“Wherefore then serveth the law? It was added because of transgressions, till the seed should come to whom the promise was made; and it was ordained by angels in the hand of a mediator” (Gal 3:19).

A question might arise from previous articles, that if grace has always been God’s plan for man’s salvation, why then was the law given? Paul  says “…It was added because of transgressions.” A more accurate rendering of the Greek word ‘Charin’ translated ‘because’ is ‘for this cause’. As such, instead of ‘in response to’ transgressions being the reason the law was given (as it appears to be), it actually means ‘to lead to’ transgression or to reveal transgression. Paul painting the picture of the man under the law says to the Romans: “For I was alive without the law once: but when the commandment came, sin revived, and I died” (Romans 7:9).

The law was given to bring people to the end of themselves, where they realize that they cannot meet up to God’s righteous standards. The point of the law was to help the Jews at that time realize that they needed a saviour. Paul says: “…till the seed should come to whom the promise was made…” The law was given to convince people of sin, which is an important requirement before admitting we need a savior.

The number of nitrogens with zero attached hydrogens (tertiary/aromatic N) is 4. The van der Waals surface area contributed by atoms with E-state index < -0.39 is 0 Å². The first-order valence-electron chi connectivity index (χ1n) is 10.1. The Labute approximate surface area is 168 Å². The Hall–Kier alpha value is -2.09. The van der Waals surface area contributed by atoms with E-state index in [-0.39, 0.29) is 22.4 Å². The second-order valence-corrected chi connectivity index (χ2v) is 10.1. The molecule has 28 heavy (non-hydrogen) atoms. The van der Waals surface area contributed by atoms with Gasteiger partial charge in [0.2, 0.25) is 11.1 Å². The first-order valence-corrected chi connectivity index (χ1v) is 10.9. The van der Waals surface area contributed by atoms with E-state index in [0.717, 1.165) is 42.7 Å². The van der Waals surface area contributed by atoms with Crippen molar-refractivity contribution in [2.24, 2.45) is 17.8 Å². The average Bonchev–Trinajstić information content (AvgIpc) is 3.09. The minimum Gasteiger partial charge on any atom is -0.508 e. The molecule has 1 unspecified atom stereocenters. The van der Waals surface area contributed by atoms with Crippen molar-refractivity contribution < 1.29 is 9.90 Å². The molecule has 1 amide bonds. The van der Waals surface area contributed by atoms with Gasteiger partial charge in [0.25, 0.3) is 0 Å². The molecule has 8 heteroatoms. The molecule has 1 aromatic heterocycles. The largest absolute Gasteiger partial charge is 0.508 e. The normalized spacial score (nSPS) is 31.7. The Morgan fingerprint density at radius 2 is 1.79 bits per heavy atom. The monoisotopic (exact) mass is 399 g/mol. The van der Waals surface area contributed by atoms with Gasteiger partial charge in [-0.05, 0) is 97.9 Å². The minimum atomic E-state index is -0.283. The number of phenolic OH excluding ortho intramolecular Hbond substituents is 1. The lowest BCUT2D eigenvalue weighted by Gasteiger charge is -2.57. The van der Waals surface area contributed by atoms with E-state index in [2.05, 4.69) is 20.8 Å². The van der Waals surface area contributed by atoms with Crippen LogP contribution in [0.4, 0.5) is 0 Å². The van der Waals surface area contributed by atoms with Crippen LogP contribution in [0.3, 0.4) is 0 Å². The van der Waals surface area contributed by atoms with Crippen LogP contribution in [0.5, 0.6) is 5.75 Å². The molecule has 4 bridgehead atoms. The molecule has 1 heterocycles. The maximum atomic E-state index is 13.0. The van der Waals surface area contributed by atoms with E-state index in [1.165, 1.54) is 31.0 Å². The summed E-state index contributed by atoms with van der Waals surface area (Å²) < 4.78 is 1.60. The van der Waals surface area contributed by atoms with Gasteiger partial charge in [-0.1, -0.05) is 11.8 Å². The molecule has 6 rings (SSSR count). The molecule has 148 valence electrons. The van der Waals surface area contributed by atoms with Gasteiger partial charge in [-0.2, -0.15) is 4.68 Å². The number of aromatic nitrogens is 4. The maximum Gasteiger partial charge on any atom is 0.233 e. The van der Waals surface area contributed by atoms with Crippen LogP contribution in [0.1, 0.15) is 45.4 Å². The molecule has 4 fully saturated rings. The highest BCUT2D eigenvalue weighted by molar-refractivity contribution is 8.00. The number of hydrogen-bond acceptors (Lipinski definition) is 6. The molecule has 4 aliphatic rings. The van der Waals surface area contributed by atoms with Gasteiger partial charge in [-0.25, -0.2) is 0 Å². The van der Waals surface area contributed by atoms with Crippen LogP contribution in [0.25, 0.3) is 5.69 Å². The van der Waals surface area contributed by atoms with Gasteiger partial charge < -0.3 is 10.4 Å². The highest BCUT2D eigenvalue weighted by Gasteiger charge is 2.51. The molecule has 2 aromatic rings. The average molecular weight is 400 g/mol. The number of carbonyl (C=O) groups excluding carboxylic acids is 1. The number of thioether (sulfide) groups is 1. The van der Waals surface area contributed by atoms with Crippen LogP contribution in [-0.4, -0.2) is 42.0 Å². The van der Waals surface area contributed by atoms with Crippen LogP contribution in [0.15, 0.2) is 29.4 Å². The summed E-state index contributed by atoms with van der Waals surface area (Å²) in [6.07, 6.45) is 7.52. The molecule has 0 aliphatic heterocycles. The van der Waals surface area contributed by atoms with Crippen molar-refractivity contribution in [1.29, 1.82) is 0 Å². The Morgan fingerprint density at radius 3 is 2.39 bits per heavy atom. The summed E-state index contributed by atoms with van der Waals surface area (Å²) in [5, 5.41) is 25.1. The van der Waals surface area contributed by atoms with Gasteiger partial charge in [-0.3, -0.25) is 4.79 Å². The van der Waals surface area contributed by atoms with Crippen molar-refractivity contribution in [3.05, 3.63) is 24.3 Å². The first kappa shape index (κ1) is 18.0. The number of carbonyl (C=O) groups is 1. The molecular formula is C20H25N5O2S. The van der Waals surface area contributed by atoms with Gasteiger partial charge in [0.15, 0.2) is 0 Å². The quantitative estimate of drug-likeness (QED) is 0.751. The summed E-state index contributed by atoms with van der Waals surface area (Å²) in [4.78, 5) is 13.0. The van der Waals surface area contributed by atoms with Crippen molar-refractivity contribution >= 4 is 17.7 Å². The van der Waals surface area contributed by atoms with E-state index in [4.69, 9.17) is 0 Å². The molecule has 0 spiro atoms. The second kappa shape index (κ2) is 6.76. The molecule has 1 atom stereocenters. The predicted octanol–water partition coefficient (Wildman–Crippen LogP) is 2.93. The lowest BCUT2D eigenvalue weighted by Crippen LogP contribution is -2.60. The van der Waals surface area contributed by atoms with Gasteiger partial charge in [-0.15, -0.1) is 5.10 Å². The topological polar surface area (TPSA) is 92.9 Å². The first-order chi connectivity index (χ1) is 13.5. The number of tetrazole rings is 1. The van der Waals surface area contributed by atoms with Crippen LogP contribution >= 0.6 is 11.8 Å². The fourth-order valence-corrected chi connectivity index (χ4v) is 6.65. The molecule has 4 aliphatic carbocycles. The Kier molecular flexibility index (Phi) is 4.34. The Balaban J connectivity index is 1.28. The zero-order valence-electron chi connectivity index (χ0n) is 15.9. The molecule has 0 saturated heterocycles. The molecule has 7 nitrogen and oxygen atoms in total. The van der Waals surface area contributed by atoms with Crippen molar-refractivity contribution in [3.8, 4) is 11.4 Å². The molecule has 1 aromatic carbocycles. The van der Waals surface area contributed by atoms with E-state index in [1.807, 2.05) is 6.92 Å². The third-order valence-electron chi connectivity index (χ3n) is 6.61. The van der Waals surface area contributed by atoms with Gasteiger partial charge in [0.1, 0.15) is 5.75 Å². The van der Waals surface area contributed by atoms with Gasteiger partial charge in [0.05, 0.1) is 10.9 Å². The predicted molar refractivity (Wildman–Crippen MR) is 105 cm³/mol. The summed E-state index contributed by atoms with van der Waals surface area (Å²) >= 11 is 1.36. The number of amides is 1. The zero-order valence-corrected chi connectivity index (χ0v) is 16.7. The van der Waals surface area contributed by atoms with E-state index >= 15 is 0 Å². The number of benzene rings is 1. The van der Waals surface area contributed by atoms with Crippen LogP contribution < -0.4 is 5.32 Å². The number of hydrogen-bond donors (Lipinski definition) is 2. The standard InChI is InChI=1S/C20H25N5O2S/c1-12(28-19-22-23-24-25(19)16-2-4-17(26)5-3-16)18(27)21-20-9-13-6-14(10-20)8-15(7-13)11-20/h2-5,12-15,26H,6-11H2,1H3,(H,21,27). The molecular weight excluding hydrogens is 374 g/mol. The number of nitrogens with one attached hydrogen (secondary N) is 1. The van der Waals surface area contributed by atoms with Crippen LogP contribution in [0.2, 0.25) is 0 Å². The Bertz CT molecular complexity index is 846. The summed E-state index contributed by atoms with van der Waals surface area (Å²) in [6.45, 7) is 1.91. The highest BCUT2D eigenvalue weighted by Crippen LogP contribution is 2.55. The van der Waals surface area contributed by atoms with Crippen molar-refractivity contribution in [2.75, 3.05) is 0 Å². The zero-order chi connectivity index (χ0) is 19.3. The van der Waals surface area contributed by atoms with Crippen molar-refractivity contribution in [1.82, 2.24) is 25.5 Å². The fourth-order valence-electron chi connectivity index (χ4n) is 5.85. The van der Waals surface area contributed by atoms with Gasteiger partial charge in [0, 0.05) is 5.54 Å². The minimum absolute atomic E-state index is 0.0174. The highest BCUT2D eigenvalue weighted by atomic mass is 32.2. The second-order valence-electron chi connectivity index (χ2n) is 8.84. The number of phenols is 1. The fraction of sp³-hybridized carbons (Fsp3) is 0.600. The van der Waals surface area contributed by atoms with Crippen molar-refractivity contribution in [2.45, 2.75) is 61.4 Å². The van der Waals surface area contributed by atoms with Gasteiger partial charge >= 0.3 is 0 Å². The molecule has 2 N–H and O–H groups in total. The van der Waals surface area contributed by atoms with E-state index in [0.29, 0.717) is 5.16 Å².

“Now we know that what things soever the law saith, it saith to them who are under the law: THAT EVERY MOUTH MAY BE STOPPED, and all the world MAY BECOME GUILTY before God” Romans 3:19. While the Jews pursued the law for righteousness, it was designed to produce the opposite. Paul says: “But Israel, which followed after the law of righteousness, hath not attained to the law of righteousness” (Romans 9:31).